Rabinowitz’s triggered vomiting offers an obvious commentary on the quality of undergraduate writing and instruction. It is also a rich characterization of professorial abjection. And Rabinowitz is hardly alone. In the first pages of James Hynes’s The Lecturer’s Tale, Nelson Humbolt loses a finger in a freak accident while walking across campus. In Kudera’s Fight for Your Long Day, Duffleman (a.k.a. Duffy) spends an inordinate amount of time thinking about his bodily functions. In O’Malley’s “Vagrant Adjunct,” an obese, middle-aged adjunct who teaches at a for-profit business college burps and farts as he copies and pastes his afternoon lecture from Wikipedia. Keefer’s protagonist in How to Survive as an Adjunct Professor by Wrestling dies multiple times, her corpse ultimately dispersing into the digital stratosphere of online instruction. In these tales of professional decay, the adjunct protagonist may once have aspired to the professorial ideal but has since been reduced to a waste product, the “jettisoned object” (as Kristeva has it) that “is radically excluded” not from the machine of higher education but from the realm of the professorial, the expert, the tenured or the tenure-track. In this way, then, the abjection of the adjunct threatens to undo the very meaning of professor.
In a review of Fight for Your Long Day, William Pannapacker judges Kudera’s “depiction of the life and psychology of an adjunct teacher” to be “realistic.” But Pannapacker balks at the repellent quality of Kudera’s protagonist: “Fight for Your Long Day is not without problems. The sexual and digestive preoccupations of the protagonist seem like distractions from the larger message of the novel. One could argue that they relate to Maslow’s hierarchy; in any case, they are revoltingly described,” which “undermines any sympathy the reader might have for him as a representative of adjuncts.” Perhaps it is the rare artist who can craft gastrointestinally challenged characters with high literary merit — James Joyce, Samuel Beckett, and Monty Python come to mind. Pannapacker recognizes that Kudera’s novel participates in a significant shift in the representation of faculty on the contemporary campus, but he misreads its “sexual and digestive preoccupations” as distractions. On the contrary, they are the abject essence of the novel.
Duffleman’s musings on and fantasies about bathrooms, bowel movements, and farts parallel the abject conditions of his employment as an adjunct who moonlights as a security guard. His search for a clean public restroom at the close of his evening security shift at Liberty Tech is, as Pannapacker complains, a bit of a slog. The nearly 30 pages through which Duffy carefully considers his routine evening toilet break — its time, location, and stall — also signal his “overworked adjunct state” and his equally routine shame that he “hasn’t written anything beyond email in several years.” Soon the reader, too, begins to long for relief from his digestive issues. Duffleman’s lack of gastrointestinal and professional movement reflects another common quality of the Adjunctroman — neither the protagonist nor the narrative progresses.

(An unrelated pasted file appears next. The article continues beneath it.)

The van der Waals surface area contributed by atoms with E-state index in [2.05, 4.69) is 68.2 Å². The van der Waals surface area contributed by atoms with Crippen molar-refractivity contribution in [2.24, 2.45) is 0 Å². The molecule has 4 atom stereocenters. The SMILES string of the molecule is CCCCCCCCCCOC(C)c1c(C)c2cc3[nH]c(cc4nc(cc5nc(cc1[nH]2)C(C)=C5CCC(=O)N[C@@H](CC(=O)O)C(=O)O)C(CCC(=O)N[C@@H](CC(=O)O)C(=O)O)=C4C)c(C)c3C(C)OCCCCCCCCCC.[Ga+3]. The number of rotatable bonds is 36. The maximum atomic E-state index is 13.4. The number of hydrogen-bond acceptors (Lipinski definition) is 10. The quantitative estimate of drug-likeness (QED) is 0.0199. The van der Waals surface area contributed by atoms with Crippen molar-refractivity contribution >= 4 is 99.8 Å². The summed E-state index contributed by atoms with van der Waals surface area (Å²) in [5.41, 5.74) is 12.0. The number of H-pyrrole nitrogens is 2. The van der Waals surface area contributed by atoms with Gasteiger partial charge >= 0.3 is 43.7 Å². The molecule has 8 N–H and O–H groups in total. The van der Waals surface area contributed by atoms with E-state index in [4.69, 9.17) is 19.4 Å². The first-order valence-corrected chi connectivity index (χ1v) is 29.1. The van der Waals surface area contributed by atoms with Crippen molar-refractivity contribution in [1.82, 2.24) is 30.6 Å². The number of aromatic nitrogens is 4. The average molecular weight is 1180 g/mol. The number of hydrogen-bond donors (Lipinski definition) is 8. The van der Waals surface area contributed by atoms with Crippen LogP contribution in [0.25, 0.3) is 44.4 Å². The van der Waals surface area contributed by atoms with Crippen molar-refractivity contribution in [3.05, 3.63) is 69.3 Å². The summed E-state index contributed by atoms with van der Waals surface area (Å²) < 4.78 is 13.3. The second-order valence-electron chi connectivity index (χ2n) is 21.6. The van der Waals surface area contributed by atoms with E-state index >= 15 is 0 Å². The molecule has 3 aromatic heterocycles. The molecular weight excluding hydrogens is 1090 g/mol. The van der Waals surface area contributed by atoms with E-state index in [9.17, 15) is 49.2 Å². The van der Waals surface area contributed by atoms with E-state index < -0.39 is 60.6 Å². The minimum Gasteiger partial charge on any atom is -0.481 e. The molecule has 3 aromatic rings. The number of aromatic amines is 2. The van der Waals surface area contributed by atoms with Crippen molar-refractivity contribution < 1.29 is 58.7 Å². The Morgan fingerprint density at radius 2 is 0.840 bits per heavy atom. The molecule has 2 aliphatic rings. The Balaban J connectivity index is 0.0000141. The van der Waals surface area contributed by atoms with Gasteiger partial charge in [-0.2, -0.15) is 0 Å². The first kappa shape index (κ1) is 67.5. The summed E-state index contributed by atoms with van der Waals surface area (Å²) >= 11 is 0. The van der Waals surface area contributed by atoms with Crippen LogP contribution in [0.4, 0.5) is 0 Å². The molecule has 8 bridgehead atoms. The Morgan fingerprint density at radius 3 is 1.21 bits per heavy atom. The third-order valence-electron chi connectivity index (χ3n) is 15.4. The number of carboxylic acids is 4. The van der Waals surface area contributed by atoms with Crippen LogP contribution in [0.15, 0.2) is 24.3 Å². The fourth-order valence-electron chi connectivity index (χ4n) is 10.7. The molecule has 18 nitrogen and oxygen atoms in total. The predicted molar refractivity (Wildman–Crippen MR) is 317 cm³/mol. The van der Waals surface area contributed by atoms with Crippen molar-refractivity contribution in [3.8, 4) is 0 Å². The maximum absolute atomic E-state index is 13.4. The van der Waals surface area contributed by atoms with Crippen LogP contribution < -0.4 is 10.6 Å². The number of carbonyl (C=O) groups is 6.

Ultimately, as a narrative form inextricably bound but supplemental to the Professorroman, the Adjunctroman is incapable of representing anything other than the failure of an academic to move forward, to make progress, to build a career. Cebula, Haber, Keefer, Kudera, and other writers of the contemporary Adjunctroman remind us that the stories we tell ourselves about who we are as professionals — as professors — are important. In these novels, we confront the deprofessionalization of higher education in stark terms and grotesque figurations. Showalter once quipped that “the daily life of a professor is not good narrative material.” The daily life of the contemporary adjunct is even less so.
As Mark Bousquet says, adjuncts are “treated like shit.” To use Kristeva’s language, adjuncts are the “jettisoned”; they are “radically excluded” from the decision making and professional opportunities of their departments. They may even be excluded because they remind tenure-tracked colleagues of the deprofessionalization of the academy more broadly, bringing faculty “toward the place where meaning collapses.” The adjunct professor swims in stagnant pools of unstable funding, rather than along the designated streams of institutional investment and professional development that support tenure. The adjunct’s institutional place recalls the Kristevan subject’s sense of horror when confronted with such emissions and expulsions of waste. In the toilet bowls that contain the waters of faculty funding pools, adjuncts sink, reminders of the excess and waste of the professorial pursuit.